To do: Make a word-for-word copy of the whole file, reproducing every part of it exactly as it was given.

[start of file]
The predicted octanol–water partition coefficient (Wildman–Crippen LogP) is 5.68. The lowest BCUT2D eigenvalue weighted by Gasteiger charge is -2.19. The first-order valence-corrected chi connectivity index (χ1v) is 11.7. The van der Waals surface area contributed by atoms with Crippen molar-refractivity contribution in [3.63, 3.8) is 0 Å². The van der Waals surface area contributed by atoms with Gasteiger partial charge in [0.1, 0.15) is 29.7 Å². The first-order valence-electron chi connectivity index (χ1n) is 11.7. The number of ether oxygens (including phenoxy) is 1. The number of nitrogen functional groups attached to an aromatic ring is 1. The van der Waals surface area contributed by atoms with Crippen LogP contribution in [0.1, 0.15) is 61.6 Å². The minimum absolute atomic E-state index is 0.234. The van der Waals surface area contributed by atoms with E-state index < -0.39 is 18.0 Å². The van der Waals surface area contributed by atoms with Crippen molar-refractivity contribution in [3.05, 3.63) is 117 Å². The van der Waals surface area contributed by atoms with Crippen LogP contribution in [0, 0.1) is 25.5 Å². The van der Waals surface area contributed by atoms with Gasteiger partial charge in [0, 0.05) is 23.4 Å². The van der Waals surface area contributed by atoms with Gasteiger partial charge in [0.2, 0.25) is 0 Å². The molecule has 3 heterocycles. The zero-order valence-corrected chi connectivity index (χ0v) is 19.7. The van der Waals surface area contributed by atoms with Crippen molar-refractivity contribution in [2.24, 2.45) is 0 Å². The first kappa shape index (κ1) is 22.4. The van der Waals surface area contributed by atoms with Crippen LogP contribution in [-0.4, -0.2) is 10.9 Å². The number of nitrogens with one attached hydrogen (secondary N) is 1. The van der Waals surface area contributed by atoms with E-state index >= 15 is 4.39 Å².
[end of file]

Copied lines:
The predicted octanol–water partition coefficient (Wildman–Crippen LogP) is 5.68. The lowest BCUT2D eigenvalue weighted by Gasteiger charge is -2.19. The first-order valence-corrected chi connectivity index (χ1v) is 11.7. The van der Waals surface area contributed by atoms with Crippen molar-refractivity contribution in [3.63, 3.8) is 0 Å². The van der Waals surface area contributed by atoms with Gasteiger partial charge in [0.1, 0.15) is 29.7 Å². The first-order valence-electron chi connectivity index (χ1n) is 11.7. The number of ether oxygens (including phenoxy) is 1. The number of nitrogen functional groups attached to an aromatic ring is 1. The van der Waals surface area contributed by atoms with Crippen LogP contribution in [0.1, 0.15) is 61.6 Å². The minimum absolute atomic E-state index is 0.234. The van der Waals surface area contributed by atoms with E-state index < -0.39 is 18.0 Å². The van der Waals surface area contributed by atoms with Crippen molar-refractivity contribution in [3.05, 3.63) is 117 Å². The van der Waals surface area contributed by atoms with Crippen LogP contribution in [0, 0.1) is 25.5 Å². The van der Waals surface area contributed by atoms with Gasteiger partial charge in [0, 0.05) is 23.4 Å². The van der Waals surface area contributed by atoms with Gasteiger partial charge in [0.2, 0.25) is 0 Å². The molecule has 3 heterocycles. The zero-order valence-corrected chi connectivity index (χ0v) is 19.7. The van der Waals surface area contributed by atoms with Crippen molar-refractivity contribution in [2.24, 2.45) is 0 Å². The first kappa shape index (κ1) is 22.4. The van der Waals surface area contributed by atoms with Crippen LogP contribution in [-0.4, -0.2) is 10.9 Å². The number of nitrogens with one attached hydrogen (secondary N) is 1. The van der Waals surface area contributed by atoms with E-state index >= 15 is 4.39 Å².